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Indonesia Wants its Share of Action in South Ledge Claims

Indonesia Wants its Share of Action in South Ledge Claims

Indonesia is embroiled in maritime claims with Malaysia, which has yet to be resolved. It is about Malaysia’s sovereignty over the South Ledge, which was granted by the International Court of Justice.

The two nations’ marine territorial claims intersect in highly critical waterways for international shipping. Singapore won the dispute with Malaysia in a 2008 judgement of the ICJ over the small rock, Pedra Blanca.

The loss to Singapore can still cause some inconsequential political waves in Malaysia but why is Indonesia claiming what is not theirs?

The Indonesians are scrambling to stake their claims on Karang Singa, also known as Carter Rif or Carter Shoal. It is a tiny shoal of rock situated in Indonesian territorial waters just north of Bintan Island in the Singapore Strait.

It is also a short distance from the disputed low-tide elevation of South Ledge, claimed by Singapore. Malaysia says it is theirs, citing the 2008 ICJ judgement, That was the case concerning the sovereignty over Pedra Branca, Middle Rocks and South Ledge.

Karang Singa is not only adjacent to South Ledge, but also to Pulau Batu Puteh (Pedra Blanca) and Middle Rocks. They have all been the subject of territorial disputes between Malaysia and Singapore.

Malaysia’s Response

Last week, Indonesian Home Minister Tito Karnavian was on a visit to Karang Singa and Tubir Selatan (South Ledge). This stirred the hornet nest in Malaysia with bloggers hitting hard on their keyboards.

This prompted the Malaysian Foreign Ministry to issue a ‘clarification’ on Indonesia’s claims. However, one wonders whether Malaysia should have protested with a stronger message to Indonesia?

Nevertheless, Wisma Putra says the Ministry has verified the matter with the Indonesian side. it was informed that the Indonesian Minister did not make any statement claiming sovereignty over South Ledge, as reported.

On the issue of sovereignty over South Ledge, Wisma Putra says the ICJ judgement says it all.

The judgement reads “… South Ledge falls within the apparently overlapping territorial waters generated by the mainland of Malaysia, Pedra Branca/Pulau Batu Puteh and Middle Rocks…”,

And “….sovereignty over South Ledge, as a low-tide elevation, belongs to the State in the territorial waters of which it is located.”

Following the Judgement, Malaysia and Singapore have established the Malaysia- Singapore Joint Technical Committee on the Implementation of the ICJ Judgment on Pedra Branca, Middle Rocks and South Ledge.

Under the MSJTC, Malaysia remains committed to resolving outstanding maritime boundary issues between the two countries. It will ensure that Malaysia’s sovereignty and interests are protected.

Location of Karang Singa, South Ledge, Middle Rocks and Pedra Branca.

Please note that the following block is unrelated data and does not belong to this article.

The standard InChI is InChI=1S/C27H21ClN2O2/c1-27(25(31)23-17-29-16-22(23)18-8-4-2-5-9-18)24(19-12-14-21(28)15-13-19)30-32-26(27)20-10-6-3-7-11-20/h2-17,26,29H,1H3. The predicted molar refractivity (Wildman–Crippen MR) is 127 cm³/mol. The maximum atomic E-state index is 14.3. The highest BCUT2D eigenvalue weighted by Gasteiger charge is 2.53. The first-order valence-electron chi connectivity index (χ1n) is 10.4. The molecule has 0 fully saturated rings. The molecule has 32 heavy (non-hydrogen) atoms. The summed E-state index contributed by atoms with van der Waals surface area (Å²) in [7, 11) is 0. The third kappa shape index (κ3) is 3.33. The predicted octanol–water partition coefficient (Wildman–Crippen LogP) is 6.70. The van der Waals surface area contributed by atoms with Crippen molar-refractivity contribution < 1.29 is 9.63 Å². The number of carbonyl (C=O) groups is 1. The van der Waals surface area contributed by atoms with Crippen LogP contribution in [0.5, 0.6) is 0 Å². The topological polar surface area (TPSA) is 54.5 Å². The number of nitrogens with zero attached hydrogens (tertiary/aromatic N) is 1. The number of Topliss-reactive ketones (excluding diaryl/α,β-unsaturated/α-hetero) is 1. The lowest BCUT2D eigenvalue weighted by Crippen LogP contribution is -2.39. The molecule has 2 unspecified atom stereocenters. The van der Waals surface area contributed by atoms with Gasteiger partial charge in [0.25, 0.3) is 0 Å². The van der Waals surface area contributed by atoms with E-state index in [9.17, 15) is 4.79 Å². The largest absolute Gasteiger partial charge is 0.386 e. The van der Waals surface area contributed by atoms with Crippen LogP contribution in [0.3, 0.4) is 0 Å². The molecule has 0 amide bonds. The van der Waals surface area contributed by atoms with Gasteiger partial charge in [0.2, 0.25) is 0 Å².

Indonesia’s Claims

But what does Indonesia wants to achieve with this sudden outburst on a rock so tiny that it is perplexing?

Jakarta probably want some action, triggering a triangular border crisis that could involve Singapore. The red dot is also claiming the South Ledge. With Indonesia entering the fray, it puts more pressure on Singapore’s claims.

it also gets Malaysia to buckle up and perhaps the lethargic Putra Jaya might wake up and listen to former PM Tun Dr Mahathir Mohamad’s wishes.

The latter said a month ago, that Malaysia should develop the South Ledge instead of kowtowing to Singapore in re-launching the defunct High-Speed Rail.

Perhaps Indonesia wants to be part of the MSJTC and that could put Indonesia right in the middle of the heavily disputed triangle.

The ICJ did not make a clear decision on the position of South Ledge, a maritime feature that only appears at low tide.

Malaysia says the judgement indicates the South Ledge is theirs. It is located in overlapping waters between the mainland of Peninsular Malaysia, Pedra Branca and Middle Rocks. Middle Rocks is claimed by Malaysia.

Malaysia and Singapore are arguing about who controls South Ledge, and Indonesia is not a party to the talks. But Malaysia might not be entirely against Indonesia joining the discussions. Would it?

Some news media claims Tito said South Ledge and Karang Singa are located within Indonesian territory. Hence they are the property of the country.

“We went to Kepri the number one goal is to see two important reefs, namely Karang Singa and Karang Selatan (South Ledge). Why? Because it is located in the Straits of Malacca and enters our territory.“

This is what Tito was saying according in a media statement published by the portal.

How did Malaysia believe Tito did not make any statement claiming South Ledge? Again, perhaps Malaysia has good reasons to play this down. Allowing Indonesia to join the talks with Singapore will give Malaysia a firmer hand in the talks?

Diplomacy works in mysterious ways, they say.